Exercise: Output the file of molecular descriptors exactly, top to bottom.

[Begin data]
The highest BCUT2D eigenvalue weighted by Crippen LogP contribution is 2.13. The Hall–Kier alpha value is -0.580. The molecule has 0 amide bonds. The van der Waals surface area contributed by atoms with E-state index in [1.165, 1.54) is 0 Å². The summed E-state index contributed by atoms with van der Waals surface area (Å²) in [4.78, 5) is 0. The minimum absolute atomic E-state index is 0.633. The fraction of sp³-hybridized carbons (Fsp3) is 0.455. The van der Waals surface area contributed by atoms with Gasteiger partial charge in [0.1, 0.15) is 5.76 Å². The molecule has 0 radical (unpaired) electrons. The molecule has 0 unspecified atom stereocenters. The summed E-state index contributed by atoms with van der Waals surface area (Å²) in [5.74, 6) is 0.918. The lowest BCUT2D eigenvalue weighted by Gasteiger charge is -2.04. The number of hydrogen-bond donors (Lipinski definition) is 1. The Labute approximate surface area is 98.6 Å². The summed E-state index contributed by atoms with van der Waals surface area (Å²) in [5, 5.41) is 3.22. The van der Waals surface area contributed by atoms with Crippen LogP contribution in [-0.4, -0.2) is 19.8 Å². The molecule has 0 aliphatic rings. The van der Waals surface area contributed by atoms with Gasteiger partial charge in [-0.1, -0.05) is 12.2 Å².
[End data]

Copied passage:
The highest BCUT2D eigenvalue weighted by Crippen LogP contribution is 2.13. The Hall–Kier alpha value is -0.580. The molecule has 0 amide bonds. The van der Waals surface area contributed by atoms with E-state index in [1.165, 1.54) is 0 Å². The summed E-state index contributed by atoms with van der Waals surface area (Å²) in [4.78, 5) is 0. The minimum absolute atomic E-state index is 0.633. The fraction of sp³-hybridized carbons (Fsp3) is 0.455. The van der Waals surface area contributed by atoms with Gasteiger partial charge in [0.1, 0.15) is 5.76 Å². The molecule has 0 radical (unpaired) electrons. The molecule has 0 unspecified atom stereocenters. The summed E-state index contributed by atoms with van der Waals surface area (Å²) in [5.74, 6) is 0.918. The lowest BCUT2D eigenvalue weighted by Gasteiger charge is -2.04. The number of hydrogen-bond donors (Lipinski definition) is 1. The Labute approximate surface area is 98.6 Å². The summed E-state index contributed by atoms with van der Waals surface area (Å²) in [5, 5.41) is 3.22. The van der Waals surface area contributed by atoms with Crippen LogP contribution in [-0.4, -0.2) is 19.8 Å². The molecule has 0 aliphatic rings. The van der Waals surface area contributed by atoms with Gasteiger partial charge in [-0.1, -0.05) is 12.2 Å².